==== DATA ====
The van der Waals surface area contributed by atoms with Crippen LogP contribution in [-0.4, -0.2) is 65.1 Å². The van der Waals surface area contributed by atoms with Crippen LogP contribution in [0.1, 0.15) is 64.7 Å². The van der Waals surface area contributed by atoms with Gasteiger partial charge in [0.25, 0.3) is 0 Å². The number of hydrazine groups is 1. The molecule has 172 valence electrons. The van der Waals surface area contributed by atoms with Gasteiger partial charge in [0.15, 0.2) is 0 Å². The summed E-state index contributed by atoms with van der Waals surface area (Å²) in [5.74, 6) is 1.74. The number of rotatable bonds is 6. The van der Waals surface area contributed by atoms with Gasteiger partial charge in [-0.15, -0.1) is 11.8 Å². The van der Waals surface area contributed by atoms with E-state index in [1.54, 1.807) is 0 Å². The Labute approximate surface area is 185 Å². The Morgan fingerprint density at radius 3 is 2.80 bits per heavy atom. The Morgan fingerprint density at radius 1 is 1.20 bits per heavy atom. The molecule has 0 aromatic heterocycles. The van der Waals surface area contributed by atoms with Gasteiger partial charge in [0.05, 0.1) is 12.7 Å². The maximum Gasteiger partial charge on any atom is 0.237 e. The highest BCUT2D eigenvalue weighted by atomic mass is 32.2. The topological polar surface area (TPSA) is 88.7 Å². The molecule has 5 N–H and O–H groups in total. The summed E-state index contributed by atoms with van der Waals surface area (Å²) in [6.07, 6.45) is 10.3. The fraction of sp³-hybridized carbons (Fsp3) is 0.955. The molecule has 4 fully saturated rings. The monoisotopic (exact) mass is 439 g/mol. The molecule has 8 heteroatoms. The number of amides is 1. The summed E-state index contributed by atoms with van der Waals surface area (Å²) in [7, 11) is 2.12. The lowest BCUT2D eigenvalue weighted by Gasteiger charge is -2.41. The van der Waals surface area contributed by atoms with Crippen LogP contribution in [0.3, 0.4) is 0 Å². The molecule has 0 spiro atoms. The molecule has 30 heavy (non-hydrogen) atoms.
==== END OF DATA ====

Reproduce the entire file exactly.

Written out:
The van der Waals surface area contributed by atoms with Crippen LogP contribution in [-0.4, -0.2) is 65.1 Å². The van der Waals surface area contributed by atoms with Crippen LogP contribution in [0.1, 0.15) is 64.7 Å². The van der Waals surface area contributed by atoms with Gasteiger partial charge in [0.25, 0.3) is 0 Å². The number of hydrazine groups is 1. The molecule has 172 valence electrons. The van der Waals surface area contributed by atoms with Gasteiger partial charge in [0.15, 0.2) is 0 Å². The summed E-state index contributed by atoms with van der Waals surface area (Å²) in [5.74, 6) is 1.74. The number of rotatable bonds is 6. The van der Waals surface area contributed by atoms with Gasteiger partial charge in [-0.15, -0.1) is 11.8 Å². The van der Waals surface area contributed by atoms with E-state index in [1.54, 1.807) is 0 Å². The Labute approximate surface area is 185 Å². The Morgan fingerprint density at radius 3 is 2.80 bits per heavy atom. The Morgan fingerprint density at radius 1 is 1.20 bits per heavy atom. The molecule has 0 aromatic heterocycles. The van der Waals surface area contributed by atoms with Gasteiger partial charge in [0.05, 0.1) is 12.7 Å². The maximum Gasteiger partial charge on any atom is 0.237 e. The highest BCUT2D eigenvalue weighted by atomic mass is 32.2. The topological polar surface area (TPSA) is 88.7 Å². The molecule has 5 N–H and O–H groups in total. The summed E-state index contributed by atoms with van der Waals surface area (Å²) in [6.07, 6.45) is 10.3. The fraction of sp³-hybridized carbons (Fsp3) is 0.955. The molecule has 4 fully saturated rings. The monoisotopic (exact) mass is 439 g/mol. The molecule has 8 heteroatoms. The number of amides is 1. The summed E-state index contributed by atoms with van der Waals surface area (Å²) in [7, 11) is 2.12. The lowest BCUT2D eigenvalue weighted by Gasteiger charge is -2.41. The van der Waals surface area contributed by atoms with Crippen LogP contribution in [0.3, 0.4) is 0 Å². The molecule has 0 spiro atoms. The molecule has 30 heavy (non-hydrogen) atoms.